Our recent studies in North Carolina of wild fish have shown a trend of masculinization of southern flounder in the mid-to-southern ranges of flounder in the state. Water temperature records indicate these areas are just 1-2°C higher than the northern areas. Thus, just small changes cause big results. As water temperatures are predicted to rise 1-2°C due to climate change in the future.
Interestingly, despite recordings of less than optimal temperatures for Texas southern flounder, limited sampling of wild caught flounder juveniles in the last two years have shown close to 50/50 sex ratios of juveniles through gene expression analysis of hormones produced by gonads. This sampling covered only a small part of the Galveston Bay habitat, so we recommend more wide spread sampling before strong conclusions can be drawn.
This early detection is key to possibly be able to predict if a large or small year class of females will be moving through the ranks; which could possibly help managers in adaptive with management policies and inform population analysis. Sex ratio information could help in classifying if particular places or habitats produce more females and thus should be higher on the priority list of protection and preservation. In other places, such as Texas, where a flounder stock enhancement program exists, this testing can help guide areas as to where the flounder are being stocked. We are also working with the stock enhancement program in Texas evaluating the sex ratios of their hatchery stocking fish to help develop best practices for potentially stocking the most female fish into the population.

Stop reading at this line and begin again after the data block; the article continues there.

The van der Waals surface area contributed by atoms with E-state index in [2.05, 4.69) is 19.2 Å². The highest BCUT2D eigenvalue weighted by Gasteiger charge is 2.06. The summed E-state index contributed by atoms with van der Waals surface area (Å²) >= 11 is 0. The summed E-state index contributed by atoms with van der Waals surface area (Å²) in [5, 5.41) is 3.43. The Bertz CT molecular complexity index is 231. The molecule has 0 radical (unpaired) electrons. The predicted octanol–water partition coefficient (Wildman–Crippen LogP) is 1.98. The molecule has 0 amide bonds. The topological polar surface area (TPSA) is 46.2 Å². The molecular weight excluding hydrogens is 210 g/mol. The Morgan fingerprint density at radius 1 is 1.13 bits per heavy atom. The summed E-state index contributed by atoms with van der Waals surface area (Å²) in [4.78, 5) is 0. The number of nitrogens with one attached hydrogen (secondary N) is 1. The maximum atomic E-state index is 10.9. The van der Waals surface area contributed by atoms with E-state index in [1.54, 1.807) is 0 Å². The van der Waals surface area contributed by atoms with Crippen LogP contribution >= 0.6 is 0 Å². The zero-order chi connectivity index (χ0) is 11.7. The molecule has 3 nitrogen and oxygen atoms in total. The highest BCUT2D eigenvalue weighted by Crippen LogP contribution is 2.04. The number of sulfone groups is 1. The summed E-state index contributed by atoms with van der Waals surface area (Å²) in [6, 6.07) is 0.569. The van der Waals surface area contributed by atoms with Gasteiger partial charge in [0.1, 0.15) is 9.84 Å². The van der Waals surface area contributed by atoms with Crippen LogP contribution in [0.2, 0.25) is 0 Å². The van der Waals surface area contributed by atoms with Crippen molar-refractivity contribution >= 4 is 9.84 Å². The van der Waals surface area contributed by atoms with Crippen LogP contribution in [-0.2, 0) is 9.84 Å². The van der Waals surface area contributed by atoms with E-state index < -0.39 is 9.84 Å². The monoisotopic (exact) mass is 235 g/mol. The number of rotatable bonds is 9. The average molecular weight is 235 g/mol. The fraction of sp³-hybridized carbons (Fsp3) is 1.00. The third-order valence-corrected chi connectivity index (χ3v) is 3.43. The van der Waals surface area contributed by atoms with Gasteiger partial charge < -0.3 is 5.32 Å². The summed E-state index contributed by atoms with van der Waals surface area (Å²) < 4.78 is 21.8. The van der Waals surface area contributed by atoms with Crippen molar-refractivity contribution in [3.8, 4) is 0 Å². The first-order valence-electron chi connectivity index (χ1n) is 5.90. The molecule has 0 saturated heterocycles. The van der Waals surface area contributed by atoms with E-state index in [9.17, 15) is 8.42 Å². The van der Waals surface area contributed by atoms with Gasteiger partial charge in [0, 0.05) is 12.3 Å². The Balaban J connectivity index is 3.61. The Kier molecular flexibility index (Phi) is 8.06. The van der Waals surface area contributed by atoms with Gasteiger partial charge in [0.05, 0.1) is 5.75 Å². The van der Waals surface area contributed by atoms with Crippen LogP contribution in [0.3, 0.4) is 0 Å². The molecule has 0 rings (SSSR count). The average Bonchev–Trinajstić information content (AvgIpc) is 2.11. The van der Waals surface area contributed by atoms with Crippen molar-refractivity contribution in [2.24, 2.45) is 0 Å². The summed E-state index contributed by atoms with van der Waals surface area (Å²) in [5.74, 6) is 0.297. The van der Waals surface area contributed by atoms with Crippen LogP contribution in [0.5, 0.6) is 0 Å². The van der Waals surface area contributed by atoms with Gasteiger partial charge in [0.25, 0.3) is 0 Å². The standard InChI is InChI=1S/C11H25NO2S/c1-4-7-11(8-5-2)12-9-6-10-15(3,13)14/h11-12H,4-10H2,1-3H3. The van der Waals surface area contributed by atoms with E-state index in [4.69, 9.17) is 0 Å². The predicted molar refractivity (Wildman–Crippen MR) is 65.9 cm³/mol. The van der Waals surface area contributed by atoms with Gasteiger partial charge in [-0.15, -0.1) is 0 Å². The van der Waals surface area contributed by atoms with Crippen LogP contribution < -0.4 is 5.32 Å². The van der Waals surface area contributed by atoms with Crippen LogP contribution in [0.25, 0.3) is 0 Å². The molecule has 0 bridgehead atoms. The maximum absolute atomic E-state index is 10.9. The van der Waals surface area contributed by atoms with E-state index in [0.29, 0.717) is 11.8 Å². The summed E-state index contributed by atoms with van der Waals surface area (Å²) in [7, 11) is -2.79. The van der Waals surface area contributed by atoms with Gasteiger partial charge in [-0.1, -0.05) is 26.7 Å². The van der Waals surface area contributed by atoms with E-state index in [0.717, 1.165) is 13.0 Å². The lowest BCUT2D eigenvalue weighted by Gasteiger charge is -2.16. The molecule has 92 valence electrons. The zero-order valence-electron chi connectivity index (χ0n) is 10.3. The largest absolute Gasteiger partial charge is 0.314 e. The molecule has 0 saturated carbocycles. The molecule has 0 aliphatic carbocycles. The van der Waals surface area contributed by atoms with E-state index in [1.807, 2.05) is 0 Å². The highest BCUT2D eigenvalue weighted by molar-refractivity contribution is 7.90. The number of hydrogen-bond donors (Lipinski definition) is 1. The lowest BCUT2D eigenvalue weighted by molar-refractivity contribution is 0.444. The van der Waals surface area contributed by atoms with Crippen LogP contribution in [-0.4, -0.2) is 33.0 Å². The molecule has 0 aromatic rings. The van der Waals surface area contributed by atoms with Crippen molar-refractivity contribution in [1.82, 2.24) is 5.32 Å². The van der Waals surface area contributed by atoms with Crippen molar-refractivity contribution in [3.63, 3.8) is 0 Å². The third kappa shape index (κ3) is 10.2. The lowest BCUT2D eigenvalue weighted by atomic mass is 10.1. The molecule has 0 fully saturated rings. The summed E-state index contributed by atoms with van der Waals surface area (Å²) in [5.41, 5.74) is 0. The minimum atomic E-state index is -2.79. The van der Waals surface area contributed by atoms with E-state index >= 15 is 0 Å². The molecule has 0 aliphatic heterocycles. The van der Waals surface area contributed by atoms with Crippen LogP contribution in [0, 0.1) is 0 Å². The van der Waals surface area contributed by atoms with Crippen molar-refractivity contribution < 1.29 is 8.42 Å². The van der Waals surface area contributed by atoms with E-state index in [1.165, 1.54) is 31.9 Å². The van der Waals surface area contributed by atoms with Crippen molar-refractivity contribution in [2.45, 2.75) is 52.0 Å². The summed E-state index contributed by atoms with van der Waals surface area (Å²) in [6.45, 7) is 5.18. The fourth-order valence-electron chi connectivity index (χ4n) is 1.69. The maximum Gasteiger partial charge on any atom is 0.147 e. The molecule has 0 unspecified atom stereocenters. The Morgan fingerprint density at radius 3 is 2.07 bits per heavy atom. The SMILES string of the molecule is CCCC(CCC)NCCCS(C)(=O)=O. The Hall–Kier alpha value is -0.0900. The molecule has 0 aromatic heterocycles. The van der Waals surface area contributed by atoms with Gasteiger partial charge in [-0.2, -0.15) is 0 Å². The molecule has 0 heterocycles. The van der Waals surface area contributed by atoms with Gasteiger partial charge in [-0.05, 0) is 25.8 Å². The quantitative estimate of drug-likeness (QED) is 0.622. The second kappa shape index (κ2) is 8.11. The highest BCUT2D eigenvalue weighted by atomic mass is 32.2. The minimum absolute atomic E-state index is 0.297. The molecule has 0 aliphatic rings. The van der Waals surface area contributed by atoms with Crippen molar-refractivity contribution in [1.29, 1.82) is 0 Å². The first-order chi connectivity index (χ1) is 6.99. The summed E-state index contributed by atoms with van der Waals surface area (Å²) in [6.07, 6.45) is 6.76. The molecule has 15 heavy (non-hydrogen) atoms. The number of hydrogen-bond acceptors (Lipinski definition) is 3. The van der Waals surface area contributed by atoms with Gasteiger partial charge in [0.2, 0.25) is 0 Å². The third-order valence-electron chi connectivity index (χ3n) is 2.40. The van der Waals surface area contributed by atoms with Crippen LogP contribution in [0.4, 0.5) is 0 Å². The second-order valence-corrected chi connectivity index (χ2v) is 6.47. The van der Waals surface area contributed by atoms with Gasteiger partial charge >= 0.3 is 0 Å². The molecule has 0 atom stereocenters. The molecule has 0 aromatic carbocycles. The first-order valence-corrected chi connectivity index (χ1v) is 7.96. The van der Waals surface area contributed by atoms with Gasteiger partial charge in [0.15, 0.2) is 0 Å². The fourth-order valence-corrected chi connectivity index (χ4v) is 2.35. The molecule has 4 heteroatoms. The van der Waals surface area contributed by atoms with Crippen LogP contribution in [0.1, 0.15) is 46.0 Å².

So what does this mean? States still report that females dominate the adult population despite our studies showing skewing towards males in the juvenile stage. So are males having differential (and less) survival to adulthood? Or are they congregating in a completely different area than other females? Either could be true. Though much of the data about flounder population sex ratios is older or potential biased by where fish are collected.
What happens if we get a decreasingly male population? Theoretically as long as high water temperatures or other stressors cause sex reversal and all XX population could continue with part of the population sex-reversing during the juvenile stage to fulfill the role of male producing sperm.
However, will this be enough to sustain the population over time? If males do not survive as well as females (possibly due to slower growth even at a young age) would enough live through this critical stage to service the adult population? In the lab, we have found that XX-males function the same as regular males, but does this hold true for fish in the wild? Could the sperm they produce not really be up for the job? All questions we hope to answer with future studies.
Clearly this is a subject to be watched.
Luckenbach JA, Borski RJ, Daniels HV, Godwin J. 2009. Sex determination in flatfishes: Mechanisms and environmental influences. Semin Cell Dev Biol, 20: 256-263.
Mankiewicz JM, Godwin J, Holler BL, Turner PM, Murashige R, Shamey R, Daniels HV, Borski RJ. 2013. Masculinizing effect of background color and cortisol in a flatfish with environmental sex-determination. Integr Comp Biol, 53(4): 755-765.
Montalvo AJ, Faulk CK, Holt GJ. 2012. Sex determination in southern flounder, Paralichthys lethostigma, from the Texas Gulf Coast. J Exp Mar Biol Ecol, 432-433:186-190.